The jumpbox has minimal performance requirements, so select a small VM size. Create a public IP address for the jumpbox. Place the jumpbox in the same virtual network as the other VMs, but in a separate management subnet.

To secure the jumpbox, add an NSG rule that allows RDP connections only from a safe set of public IP addresses. Configure the NSGs for the other subnets to allow RDP traffic from the management subnet.

Scalability considerations

Scale sets

For the web and business tiers, consider using virtual machine scale sets instead of deploying separate VMs. A scale set makes it easy to deploy and manage a set of identical VMs, and autoscale the VMs based on performance metrics. As the load on the VMs increases, additional VMs are automatically added to the load balancer. Consider scale sets if you need to quickly scale out VMs, or need to autoscale.

There are two basic ways to configure VMs deployed in a scale set:

  • Use extensions to configure the VM after it's deployed. With this approach, new VM instances may take longer to start up than a VM with no extensions.

  • Deploy a managed disk with a custom disk image. This option may be quicker to deploy. However, it requires you to keep the image up-to-date.

For more information, see Design considerations for scale sets.

Tip

When using any autoscale solution, test it with production-level workloads well in advance.

Subscription limits

Each Azure subscription has default limits in place, including a maximum number of VMs per region. You can increase the limit by filing a support request. For more information, see Azure subscription and service limits, quotas, and constraints.

Application Gateway

Application Gateway supports fixed capacity mode or autoscaling mode. Fixed capacity mode is useful for scenarios with consistent and predictable workloads. Consider using autoscaling mode for workloads with variable traffic. For more information, see Autoscaling and Zone-redundant Application Gateway v2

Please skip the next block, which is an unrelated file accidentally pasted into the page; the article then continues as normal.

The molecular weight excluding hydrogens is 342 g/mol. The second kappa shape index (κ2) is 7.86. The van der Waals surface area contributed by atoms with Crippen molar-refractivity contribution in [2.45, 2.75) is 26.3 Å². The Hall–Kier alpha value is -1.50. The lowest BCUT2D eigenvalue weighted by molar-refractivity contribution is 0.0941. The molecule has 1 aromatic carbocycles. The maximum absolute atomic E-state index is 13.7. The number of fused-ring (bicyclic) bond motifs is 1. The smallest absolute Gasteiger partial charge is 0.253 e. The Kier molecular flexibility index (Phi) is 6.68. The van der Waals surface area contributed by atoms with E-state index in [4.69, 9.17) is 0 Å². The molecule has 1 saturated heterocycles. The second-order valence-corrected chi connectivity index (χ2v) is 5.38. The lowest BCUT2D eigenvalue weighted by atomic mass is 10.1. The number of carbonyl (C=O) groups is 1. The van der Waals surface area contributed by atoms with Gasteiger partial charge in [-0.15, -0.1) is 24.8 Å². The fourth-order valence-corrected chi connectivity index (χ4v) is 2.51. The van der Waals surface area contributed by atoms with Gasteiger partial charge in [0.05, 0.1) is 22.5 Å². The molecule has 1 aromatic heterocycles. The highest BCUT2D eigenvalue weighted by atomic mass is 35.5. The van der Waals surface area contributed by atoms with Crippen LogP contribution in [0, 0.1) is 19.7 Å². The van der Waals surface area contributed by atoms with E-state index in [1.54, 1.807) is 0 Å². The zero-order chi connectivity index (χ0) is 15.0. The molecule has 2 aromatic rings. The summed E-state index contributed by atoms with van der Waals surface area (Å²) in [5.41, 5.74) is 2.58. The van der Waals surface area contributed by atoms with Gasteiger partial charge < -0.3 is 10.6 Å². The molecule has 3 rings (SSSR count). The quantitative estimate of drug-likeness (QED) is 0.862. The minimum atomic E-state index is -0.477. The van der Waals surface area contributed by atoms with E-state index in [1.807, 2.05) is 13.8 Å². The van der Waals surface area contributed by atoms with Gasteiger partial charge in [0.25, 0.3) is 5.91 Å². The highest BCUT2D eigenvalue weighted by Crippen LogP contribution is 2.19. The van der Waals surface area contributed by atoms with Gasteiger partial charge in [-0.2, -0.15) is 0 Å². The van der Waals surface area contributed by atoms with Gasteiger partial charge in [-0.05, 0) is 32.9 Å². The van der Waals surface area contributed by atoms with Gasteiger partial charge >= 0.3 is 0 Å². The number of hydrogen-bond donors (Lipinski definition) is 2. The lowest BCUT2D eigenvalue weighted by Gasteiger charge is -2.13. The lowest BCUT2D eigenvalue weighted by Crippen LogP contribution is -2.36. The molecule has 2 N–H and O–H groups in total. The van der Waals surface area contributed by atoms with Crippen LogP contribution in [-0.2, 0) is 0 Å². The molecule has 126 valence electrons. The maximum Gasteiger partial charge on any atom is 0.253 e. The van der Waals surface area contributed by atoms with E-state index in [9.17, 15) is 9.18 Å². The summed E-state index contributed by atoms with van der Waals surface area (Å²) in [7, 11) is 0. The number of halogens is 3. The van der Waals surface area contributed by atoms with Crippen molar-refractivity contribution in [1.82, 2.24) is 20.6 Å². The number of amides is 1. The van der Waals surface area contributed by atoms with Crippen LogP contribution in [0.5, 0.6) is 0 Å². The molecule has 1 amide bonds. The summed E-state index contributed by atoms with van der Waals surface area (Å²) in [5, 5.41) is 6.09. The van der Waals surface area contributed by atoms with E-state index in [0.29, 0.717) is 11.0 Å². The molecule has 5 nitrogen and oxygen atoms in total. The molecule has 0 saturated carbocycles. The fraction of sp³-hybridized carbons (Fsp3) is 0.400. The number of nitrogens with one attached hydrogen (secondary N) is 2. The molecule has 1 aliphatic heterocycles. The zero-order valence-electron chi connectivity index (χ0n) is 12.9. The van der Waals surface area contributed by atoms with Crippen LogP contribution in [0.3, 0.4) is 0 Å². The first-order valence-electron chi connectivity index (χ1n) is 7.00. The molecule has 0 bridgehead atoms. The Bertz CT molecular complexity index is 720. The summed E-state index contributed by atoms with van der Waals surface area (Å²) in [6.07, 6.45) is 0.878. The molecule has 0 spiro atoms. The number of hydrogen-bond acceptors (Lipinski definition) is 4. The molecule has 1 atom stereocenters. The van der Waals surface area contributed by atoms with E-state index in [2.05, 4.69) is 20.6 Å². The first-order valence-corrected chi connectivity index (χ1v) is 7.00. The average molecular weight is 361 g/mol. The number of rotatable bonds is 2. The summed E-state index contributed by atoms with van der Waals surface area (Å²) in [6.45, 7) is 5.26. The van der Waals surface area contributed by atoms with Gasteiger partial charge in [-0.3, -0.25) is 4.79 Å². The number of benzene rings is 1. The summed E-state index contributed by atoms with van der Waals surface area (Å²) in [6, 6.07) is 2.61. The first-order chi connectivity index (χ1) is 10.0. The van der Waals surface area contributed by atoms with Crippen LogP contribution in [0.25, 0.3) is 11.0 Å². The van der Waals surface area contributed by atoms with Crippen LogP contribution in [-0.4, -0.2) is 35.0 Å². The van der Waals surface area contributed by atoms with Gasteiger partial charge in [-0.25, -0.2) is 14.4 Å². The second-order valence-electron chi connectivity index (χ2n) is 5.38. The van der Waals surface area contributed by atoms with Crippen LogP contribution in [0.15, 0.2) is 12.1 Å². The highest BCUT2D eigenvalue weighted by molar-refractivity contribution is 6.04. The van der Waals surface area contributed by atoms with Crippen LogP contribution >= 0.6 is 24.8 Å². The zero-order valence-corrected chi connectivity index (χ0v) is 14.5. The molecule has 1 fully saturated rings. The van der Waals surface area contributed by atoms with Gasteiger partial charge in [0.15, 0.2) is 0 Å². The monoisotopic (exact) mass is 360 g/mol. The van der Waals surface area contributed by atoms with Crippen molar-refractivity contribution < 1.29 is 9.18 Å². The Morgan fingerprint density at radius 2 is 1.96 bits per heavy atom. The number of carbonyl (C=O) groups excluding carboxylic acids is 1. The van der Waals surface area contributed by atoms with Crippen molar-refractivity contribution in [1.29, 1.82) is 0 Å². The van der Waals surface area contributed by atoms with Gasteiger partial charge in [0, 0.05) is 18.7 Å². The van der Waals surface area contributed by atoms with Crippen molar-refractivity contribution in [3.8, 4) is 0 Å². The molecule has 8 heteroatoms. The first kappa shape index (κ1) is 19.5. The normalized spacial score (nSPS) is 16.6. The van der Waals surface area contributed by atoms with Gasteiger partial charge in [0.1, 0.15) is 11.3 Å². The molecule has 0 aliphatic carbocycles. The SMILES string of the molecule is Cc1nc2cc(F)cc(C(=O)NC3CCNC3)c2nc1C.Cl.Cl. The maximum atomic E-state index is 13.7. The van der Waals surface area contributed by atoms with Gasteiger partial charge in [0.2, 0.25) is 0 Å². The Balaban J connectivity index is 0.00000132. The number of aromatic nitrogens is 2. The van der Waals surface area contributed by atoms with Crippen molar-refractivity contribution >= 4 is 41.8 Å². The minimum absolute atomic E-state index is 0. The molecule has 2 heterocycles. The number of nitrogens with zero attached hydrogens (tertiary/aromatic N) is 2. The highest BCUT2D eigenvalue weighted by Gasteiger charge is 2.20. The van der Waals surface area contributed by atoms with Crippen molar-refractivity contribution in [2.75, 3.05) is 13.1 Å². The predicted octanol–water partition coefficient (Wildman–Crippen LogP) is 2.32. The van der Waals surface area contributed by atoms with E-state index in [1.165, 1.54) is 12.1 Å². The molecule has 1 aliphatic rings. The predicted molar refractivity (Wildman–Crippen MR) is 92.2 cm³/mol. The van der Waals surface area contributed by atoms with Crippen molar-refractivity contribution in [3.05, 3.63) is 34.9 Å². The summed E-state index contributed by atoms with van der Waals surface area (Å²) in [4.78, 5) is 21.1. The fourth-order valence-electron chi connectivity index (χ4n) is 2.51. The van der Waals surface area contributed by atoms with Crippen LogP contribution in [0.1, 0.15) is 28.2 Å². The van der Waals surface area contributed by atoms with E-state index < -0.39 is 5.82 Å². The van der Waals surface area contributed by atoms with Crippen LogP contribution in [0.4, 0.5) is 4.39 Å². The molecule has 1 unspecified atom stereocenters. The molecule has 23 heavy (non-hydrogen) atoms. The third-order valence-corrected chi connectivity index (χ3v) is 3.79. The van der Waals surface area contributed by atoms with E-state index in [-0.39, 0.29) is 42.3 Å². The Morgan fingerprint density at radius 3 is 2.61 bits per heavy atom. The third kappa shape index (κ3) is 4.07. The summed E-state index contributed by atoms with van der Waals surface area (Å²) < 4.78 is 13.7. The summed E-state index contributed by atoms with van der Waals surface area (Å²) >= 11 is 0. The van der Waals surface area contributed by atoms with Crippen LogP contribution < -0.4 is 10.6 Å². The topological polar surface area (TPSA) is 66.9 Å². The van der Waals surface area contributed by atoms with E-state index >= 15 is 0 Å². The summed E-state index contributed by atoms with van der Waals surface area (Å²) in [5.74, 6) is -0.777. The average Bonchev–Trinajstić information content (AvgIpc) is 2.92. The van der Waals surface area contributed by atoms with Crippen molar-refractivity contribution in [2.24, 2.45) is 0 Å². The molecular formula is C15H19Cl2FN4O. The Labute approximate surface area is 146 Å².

Availability considerations

Availability zones provide the best resiliency within a single region. If you need even higher availability, consider replicating the application across two regions, using Azure Traffic Manager for failover. For more information, see Multi-region N-tier application for high availability.

Not all regions support availability zones, and not all VM sizes are supported in all zones. Run the following Azure CLI command to find the supported zones for each VM size within a region:

az vm list-skus --resource-type virtualMachines --zone false --location <location> \
    --query "[].{Name:name, Zones:locationInfo[].zones[] | join(','@)}" -o table  

If you deploy this architecture to a region that does not support availability zones, put the VMs for each tier inside an availability set. VMs within the same availability are deployed across multiple physical servers, compute racks, storage units, and network switches for redundancy. Scale sets automatically use placement groups, which act as an implicit availability set.

When deploying to availability zones, use the Standard SKU of Azure Load Balancer and the v2 SKU of Application Gateway. These SKUs support cross-zone redundancy. For more information, see:

A single Application Gateway deployment can run multiple instances of the gateway. For production workloads, run at least two instances.

Health probes

Application Gateway and Load Balancer both use health probes to monitor the availability of VM instances.

  • Application Gateway always uses an HTTP probe.
  • Load Balancer can test either HTTP or TCP. Generally, if a VM runs an HTTP server, use an HTTP probe. Otherwise, use TCP.

If a probe can't reach an instance within a timeout period, the gateway or load balancer stops sending traffic to that VM. The probe continues to check and will return the VM to the back-end pool if the VM becomes available again.

HTTP probes send an HTTP GET request to a specified path and listen for an HTTP 200 response. This path can be the root path ("/"), or a health-monitoring endpoint that implements some custom logic to check the health of the application. The endpoint must allow anonymous HTTP requests.

For more information about health probes, see:

For considerations about designing a health probe endpoint, see Health Endpoint Monitoring pattern.

Security considerations